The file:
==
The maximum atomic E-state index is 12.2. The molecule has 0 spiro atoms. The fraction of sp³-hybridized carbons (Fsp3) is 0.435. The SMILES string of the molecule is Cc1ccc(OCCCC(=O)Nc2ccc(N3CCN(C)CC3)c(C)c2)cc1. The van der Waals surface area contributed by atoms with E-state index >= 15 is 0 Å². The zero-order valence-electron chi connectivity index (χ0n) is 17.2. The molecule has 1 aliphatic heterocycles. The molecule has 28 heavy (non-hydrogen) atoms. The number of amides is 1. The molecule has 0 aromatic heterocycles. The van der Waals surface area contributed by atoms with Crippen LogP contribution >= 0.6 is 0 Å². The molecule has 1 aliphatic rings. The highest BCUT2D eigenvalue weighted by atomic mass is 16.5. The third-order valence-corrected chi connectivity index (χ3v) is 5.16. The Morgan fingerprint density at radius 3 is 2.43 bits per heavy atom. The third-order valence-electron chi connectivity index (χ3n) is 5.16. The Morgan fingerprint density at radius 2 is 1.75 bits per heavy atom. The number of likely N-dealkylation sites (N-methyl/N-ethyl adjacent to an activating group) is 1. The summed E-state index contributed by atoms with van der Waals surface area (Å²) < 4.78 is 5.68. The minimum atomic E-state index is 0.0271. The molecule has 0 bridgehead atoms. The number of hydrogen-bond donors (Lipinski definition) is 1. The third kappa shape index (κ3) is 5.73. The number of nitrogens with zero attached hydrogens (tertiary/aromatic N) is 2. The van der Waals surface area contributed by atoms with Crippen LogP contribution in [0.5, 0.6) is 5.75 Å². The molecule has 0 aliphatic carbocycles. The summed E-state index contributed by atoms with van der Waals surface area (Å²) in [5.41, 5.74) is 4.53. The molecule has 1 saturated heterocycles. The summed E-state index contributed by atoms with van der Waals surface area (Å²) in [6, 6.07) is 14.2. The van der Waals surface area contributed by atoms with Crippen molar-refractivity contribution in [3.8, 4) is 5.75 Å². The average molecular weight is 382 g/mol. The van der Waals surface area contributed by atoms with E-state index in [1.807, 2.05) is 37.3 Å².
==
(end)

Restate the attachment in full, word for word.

The maximum atomic E-state index is 12.2. The molecule has 0 spiro atoms. The fraction of sp³-hybridized carbons (Fsp3) is 0.435. The SMILES string of the molecule is Cc1ccc(OCCCC(=O)Nc2ccc(N3CCN(C)CC3)c(C)c2)cc1. The van der Waals surface area contributed by atoms with E-state index >= 15 is 0 Å². The zero-order valence-electron chi connectivity index (χ0n) is 17.2. The molecule has 1 aliphatic heterocycles. The molecule has 28 heavy (non-hydrogen) atoms. The number of amides is 1. The molecule has 0 aromatic heterocycles. The van der Waals surface area contributed by atoms with Crippen LogP contribution >= 0.6 is 0 Å². The molecule has 1 aliphatic rings. The highest BCUT2D eigenvalue weighted by atomic mass is 16.5. The third-order valence-corrected chi connectivity index (χ3v) is 5.16. The Morgan fingerprint density at radius 3 is 2.43 bits per heavy atom. The third-order valence-electron chi connectivity index (χ3n) is 5.16. The Morgan fingerprint density at radius 2 is 1.75 bits per heavy atom. The number of likely N-dealkylation sites (N-methyl/N-ethyl adjacent to an activating group) is 1. The summed E-state index contributed by atoms with van der Waals surface area (Å²) < 4.78 is 5.68. The minimum atomic E-state index is 0.0271. The molecule has 0 bridgehead atoms. The number of hydrogen-bond donors (Lipinski definition) is 1. The third kappa shape index (κ3) is 5.73. The number of nitrogens with zero attached hydrogens (tertiary/aromatic N) is 2. The van der Waals surface area contributed by atoms with Crippen LogP contribution in [0.5, 0.6) is 5.75 Å². The molecule has 0 aliphatic carbocycles. The summed E-state index contributed by atoms with van der Waals surface area (Å²) in [5.41, 5.74) is 4.53. The molecule has 1 saturated heterocycles. The summed E-state index contributed by atoms with van der Waals surface area (Å²) in [6, 6.07) is 14.2. The van der Waals surface area contributed by atoms with Crippen molar-refractivity contribution in [3.8, 4) is 5.75 Å². The average molecular weight is 382 g/mol. The van der Waals surface area contributed by atoms with E-state index in [1.807, 2.05) is 37.3 Å².